Analysis and Simulation of Gate Leakage Current in P3 SRAM Cell at Deep-Sub-Micron Technology for Multimedia Applications

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In this paper the gate leakage current analysis of …

In this paper the gate leakage current analysis of
the Conventional 6T SRAM, NC-SRAM, PP SRAM, and P3
SRAM cell has been carried out. It has been observed that due
to pMOS stacking and direct supply body biasing in the P3
SRAM Cell, there is a reduction of gate leakage current
66.55%, 34.42%, and 90.99% with respect to the 6T, NC-Cell,
and PP cell, respectively for VDD=0.8V. For VDD=0.7V, it is found
82.2%, 75.35%, and 93.15%, respectively. The total standby
leakage power in P3 SRAM Cell is found significantly reduced
by 69.07%, 13.61%, and 81.01% at VDD=0.8V and 73.07%,
16.79%, and 87.94% at VDD=0.7V, with respect to the
Conventional 6T SRAM Cell, NC-SRAM Cell, and PP SRAM
Cell. The simulation is being performed at tox =2.4nm, VDD =
0.8V and 0.7V, Vthn=0.22V, and Vthp=0.224V.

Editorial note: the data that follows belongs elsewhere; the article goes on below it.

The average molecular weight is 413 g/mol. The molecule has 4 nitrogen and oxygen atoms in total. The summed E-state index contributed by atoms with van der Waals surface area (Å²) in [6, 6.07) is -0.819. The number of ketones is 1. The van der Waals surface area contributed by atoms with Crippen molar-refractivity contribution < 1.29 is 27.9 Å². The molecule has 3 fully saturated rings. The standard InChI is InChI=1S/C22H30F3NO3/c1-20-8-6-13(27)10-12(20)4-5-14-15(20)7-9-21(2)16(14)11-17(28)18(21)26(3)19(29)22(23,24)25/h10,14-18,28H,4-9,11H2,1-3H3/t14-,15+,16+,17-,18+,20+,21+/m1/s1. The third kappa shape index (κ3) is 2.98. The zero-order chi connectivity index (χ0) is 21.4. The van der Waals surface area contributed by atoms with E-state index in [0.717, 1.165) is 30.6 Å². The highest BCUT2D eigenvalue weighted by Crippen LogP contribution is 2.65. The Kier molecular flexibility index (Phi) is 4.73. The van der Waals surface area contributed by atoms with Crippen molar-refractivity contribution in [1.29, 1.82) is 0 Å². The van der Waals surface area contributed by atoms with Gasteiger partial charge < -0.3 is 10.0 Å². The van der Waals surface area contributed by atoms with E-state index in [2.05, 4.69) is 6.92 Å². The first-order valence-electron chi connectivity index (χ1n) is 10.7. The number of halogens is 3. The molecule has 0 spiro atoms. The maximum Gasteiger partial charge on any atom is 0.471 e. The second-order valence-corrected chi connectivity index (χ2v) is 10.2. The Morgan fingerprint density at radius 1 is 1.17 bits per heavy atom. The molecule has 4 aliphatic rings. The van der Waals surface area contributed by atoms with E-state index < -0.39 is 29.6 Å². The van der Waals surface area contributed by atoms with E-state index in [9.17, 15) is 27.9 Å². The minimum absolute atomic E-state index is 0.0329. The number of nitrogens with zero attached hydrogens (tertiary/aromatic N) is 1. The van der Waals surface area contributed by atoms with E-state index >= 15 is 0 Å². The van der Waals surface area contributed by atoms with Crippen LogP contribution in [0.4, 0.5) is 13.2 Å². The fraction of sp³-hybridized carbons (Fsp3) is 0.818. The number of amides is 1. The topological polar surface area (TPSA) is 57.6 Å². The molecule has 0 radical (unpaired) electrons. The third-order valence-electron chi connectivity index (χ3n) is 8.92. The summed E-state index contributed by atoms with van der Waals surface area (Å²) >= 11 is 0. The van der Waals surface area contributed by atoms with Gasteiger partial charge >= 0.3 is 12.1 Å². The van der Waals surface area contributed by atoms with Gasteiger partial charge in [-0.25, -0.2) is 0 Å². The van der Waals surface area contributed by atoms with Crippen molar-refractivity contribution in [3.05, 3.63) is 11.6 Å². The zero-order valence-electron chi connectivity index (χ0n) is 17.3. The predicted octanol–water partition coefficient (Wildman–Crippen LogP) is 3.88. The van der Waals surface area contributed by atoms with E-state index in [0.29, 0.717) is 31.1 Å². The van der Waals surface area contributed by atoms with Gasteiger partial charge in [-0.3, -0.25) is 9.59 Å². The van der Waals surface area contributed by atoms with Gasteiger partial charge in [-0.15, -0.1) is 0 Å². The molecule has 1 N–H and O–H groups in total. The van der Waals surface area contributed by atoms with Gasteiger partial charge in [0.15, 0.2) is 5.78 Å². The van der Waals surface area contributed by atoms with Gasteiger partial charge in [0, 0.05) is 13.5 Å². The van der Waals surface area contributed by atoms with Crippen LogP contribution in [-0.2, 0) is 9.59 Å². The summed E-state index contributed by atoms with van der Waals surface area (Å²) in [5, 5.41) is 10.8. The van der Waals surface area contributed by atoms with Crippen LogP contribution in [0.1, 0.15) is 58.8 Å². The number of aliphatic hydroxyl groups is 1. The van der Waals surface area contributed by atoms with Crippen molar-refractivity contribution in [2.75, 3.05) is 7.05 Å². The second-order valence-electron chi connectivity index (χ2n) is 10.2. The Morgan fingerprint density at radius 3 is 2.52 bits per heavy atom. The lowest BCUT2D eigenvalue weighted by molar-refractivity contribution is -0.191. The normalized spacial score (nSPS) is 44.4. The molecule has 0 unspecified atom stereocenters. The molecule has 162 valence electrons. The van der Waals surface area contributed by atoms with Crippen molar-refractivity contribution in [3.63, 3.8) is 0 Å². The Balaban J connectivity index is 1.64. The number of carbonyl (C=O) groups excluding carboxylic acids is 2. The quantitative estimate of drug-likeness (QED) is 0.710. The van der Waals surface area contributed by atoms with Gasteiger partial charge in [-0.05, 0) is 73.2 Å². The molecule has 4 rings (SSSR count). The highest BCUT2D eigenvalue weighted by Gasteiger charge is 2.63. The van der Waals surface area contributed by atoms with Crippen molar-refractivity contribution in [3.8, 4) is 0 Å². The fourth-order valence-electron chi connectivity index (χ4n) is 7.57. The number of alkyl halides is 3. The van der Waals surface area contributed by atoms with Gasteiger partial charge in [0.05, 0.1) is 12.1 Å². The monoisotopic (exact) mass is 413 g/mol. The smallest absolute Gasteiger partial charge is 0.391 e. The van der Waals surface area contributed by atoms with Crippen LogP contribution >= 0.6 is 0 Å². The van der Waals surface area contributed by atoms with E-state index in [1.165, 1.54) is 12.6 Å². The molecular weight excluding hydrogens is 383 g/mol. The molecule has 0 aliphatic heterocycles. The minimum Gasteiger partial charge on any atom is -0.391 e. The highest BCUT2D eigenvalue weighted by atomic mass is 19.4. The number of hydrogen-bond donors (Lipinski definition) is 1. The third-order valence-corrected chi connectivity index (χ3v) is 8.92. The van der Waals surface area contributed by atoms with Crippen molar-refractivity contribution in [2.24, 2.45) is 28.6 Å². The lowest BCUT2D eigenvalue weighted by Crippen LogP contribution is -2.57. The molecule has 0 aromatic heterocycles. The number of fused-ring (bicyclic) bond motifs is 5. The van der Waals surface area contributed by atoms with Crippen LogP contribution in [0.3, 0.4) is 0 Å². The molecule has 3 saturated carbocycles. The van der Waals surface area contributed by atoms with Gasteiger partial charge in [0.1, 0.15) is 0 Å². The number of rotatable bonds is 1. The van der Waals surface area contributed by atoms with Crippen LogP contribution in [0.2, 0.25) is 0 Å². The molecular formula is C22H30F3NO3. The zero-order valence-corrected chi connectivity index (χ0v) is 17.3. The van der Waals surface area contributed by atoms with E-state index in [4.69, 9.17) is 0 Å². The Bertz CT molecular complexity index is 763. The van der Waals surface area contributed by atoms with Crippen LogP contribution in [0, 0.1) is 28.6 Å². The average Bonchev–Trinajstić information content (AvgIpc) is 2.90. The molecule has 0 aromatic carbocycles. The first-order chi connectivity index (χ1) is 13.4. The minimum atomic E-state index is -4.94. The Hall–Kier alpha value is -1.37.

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  • 1. ACEEE Int. J. on Electrical and Power Engineering, Vol. 03, No. 01, Feb 2012 Analysis and Simulation of Gate Leakage Current in P3 SRAM Cell at Deep-Sub-Micron Technology for Multimedia Applications R.K.Singh1, Manisha Pattanaik2, Neeraj Kr. Shukla3, S.Birla4, Ritu5 and Naveen Yadav6 1 Bipin Tripathi Kumaon Institute of Technology, Dwarahat, Almora, (Uttarakhand), India 2 ABV-IIITM, VLSI Group, Department of IT, Gwalior, (Madhya Pradesh), India 4 Sir Padampat Singhania University, Bhatewar, Udaipur, (Rajasthan), India 3,5,6 ITM University, Department of EECE, Gurgaon, (Haryana), IndiaAbstract—In this paper the gate leakage current analysis of standby mode through the Gate Leakage current reduction isthe Conventional 6T SRAM, NC-SRAM, PP SRAM, and P3 analyzed. Our main focus is Static power dissipation and theSRAM cell has been carried out. It has been observed that due Gate Leakage model of the Cell in the standby mode. The restto pMOS stacking and direct supply body biasing in the P3 of the paper is organized as follows, in section II a brief reviewSRAM Cell, there is a reduction of gate leakage current of conventional 6T SRAM bit-cell is included and basic of66.55%, 34.42%, and 90.99% with respect to the 6T, NC-Cell,and PP cell, respectively for VDD=0.8V. For VDD=0.7V, it is found leakage current mechanisms is presented in section III. The82.2%, 75.35%, and 93.15%, respectively. The total standby section IV reviews the PP, NC and the P3 SRAM designsleakage power in P3 SRAM Cell is found significantly reduced followed by analysis of the Gate Leakage model of P3 SRAMby 69.07%, 13.61%, and 81.01% at VDD=0.8V and 73.07%, cell in section V. The simulation results and conclusions are16.79% , and 87.94% at V DD =0.7V, with respect to the discussed in section VI and VII respectively.Conventional 6T SRAM Cell, NC-SRAM Cell, and PP SRAMCell. The simulation is being performed at tox =2.4nm, VDD = II. CONVENTIONAL 6T SRAM BIT-CELL0.8V and 0.7V, Vthn=0.22V, and Vthp=0.224V. The conventional SRAM (CV-SRAM) cell has six MOSIndex Terms—CONVENTIONAL 6T SRAM BIT CELL, PP- transistors (4 nMOS and 2 pMOS), Fig 1. Unlike DRAM itSRAM, NC-SRAM, P3-SRAM, GATE TUNNELING LEAKAGE doesn’t need to be refreshed as the bit is latched in. It canCURRENT, STACKING. operate at lower supply voltages and has large noise immunity. However, the six transistors of an SRAM cell take I. INTRODUCTION more space than a DRAM cell made of only 1 transistor and Portable multimedia is growing at a startling rate. This is 1 capacitor, thereby increasing the complexity of the cell [3].fueling the trend toward rich multimedia and communicationscapabilities on portable devices. End users in the handheldwireless market segment are demanding multimedia andcommunication experiences similar to those they enjoy ontheir desktop-but in a mobile setting. Video playback, Multi-player gaming, and Video conferencing, High speed Internetare a few of the key applications driving the path to higherperformance multimedia. One of the biggest challenges formultimedia on portable devices is to provide high performancewith low power consumption. In other words, it demands theprocessor with high processing power, high performance,and low-power on-chip memory. According to the ITRS-2003(International Technology Roadmap), 90% of the chip-area Figure 1. 6T SRAM Bit-cellwill be occupied by the memory core by 2014 [1]. This shows The memory bit-cell has two CMOS inverters connectedthe more demand for chips with high functionality and low- back to back (M1, M3, and M2, M4). Two more passpower consumption. So to achieve Low-power SRAM cell, it transistors (M5 and M6) are the access transistors controlledis important to focus on minimizing the Leakage power of the by the Word Line (WL), Fig.1. The cell preserves its one ofSRAM structures, which is directly connected to the different two possible states “0” or “1”, as long as power is availableLeakage currents in the Cell. There are several sources for to the bit-cell. Here, Static power dissipation is very small.the Leakage current, i.e. the Sub-threshold current due to low Thus the cell draws current from the power supply only duringthreshold voltage, the Gate Leakage current due to very thin switching. But idle mode of the memory is becoming the maingate oxides, etc., [2]. In this work, a P3 SRAM cell structure concern in the deep–sub-micron (DSM) technology due todesigned for reduction of Leakage power in both active and its concerns in the leakage power and data retention at lower© 2012 ACEEE 6DOI: 01.IJEPE.03.01. 516